Khaira Arby and her band and Delicate Steve
It’s a rare artist who can take the U.S. music media and SXSW by storm while garnering profound respect as a cultural leader in her homeland. And it’s even rarer when that artist can keep true to her deep desert roots while standing out in front of a contemporary rock quartet. Malian singer Khaira Arby has met the multiple challenges without missing a beat or seemingly even breaking a sweat. Now, she is justly recognized as "the best Malian musical artist of the past 50 years" (Mali's Tamani d'Or award citation, April 2011) and as “one of Africa’s greatest singers" (New York Times, Mar 2011).
Arby’s voice and sound evoke the rich complexity of Mali itself: its diverse languages, and cultures. Her creativity flows from multicultural Timbuktu in Mali’s Saharan north and embraces Malians and the world. She sings of legendary Saharan nomad warriors and the struggles of women in the world. She turns traditional praise singing into a call for justice. She weaves her powerful, sailing voice organically into hard-hitting electric guitars and drums. While influenced by the desert blues of Tinariwen, Arby adds an intensity and vocal flexibility that can soothe and rouse, move and motivate. The message is central to Arby, but so is the funk: The acoustic buzz of Timbuktu meets blazing guitar licks and sizzling bass.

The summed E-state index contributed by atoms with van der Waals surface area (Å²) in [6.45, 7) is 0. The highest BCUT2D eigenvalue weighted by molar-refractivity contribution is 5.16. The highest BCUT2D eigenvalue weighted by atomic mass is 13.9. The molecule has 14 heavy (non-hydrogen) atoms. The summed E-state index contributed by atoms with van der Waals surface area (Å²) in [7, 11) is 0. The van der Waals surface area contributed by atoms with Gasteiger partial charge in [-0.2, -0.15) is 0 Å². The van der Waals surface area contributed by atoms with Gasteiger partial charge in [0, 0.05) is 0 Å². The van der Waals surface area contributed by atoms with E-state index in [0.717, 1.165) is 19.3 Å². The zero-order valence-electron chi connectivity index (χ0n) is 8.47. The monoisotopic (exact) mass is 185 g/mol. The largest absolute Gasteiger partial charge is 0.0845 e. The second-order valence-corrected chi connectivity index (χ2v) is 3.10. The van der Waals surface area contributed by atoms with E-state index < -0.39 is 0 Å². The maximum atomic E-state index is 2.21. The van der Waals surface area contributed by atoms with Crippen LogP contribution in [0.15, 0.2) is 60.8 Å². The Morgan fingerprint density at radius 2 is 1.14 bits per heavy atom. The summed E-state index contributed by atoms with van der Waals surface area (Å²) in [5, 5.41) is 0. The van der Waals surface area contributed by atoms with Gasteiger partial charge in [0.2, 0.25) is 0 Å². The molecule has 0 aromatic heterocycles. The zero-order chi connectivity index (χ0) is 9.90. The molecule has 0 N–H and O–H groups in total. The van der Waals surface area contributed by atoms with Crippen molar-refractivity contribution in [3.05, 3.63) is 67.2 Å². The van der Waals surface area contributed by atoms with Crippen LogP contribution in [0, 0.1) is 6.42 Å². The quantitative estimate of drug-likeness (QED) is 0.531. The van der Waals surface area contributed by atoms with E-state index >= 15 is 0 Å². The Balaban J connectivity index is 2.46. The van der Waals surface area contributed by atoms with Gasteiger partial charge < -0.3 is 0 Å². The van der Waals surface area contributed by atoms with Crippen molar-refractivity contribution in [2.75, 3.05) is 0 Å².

Starting the evening tonight will be Luaka Bop act Delicate Steve, making a return visit to The Cedar after an utterly mindblowing performance ahead of Akron/Family last February.
The Cedar is now fully air-conditioned for your year-round comfort!
Ticket options and info
- On sale date: now
- Phone: 612-338-2674 ext 2 ($1 fee per ticket)
- In person: From a Cedar volunteer in the front lobby before and after shows (no fee), Depth of Field (no fee), or Electric Fetus (small fee)
- Online: Ticketweb (fees apply) (click on red Buy Tickets button at top of this page)
- All Cedar shows are all ages.
- Students with ID may gain discounted admission for tickets at the door.
This activity is made possible in part by a grant provided by the Minnesota State Arts Board, through an appropriation by the Minnesota State Legislature from the Minnesota arts and cultural heritage fund with money from the vote of the people of Minnesota on November 4, 2008, and a grant from the Wells Fargo Foundation Minnesota.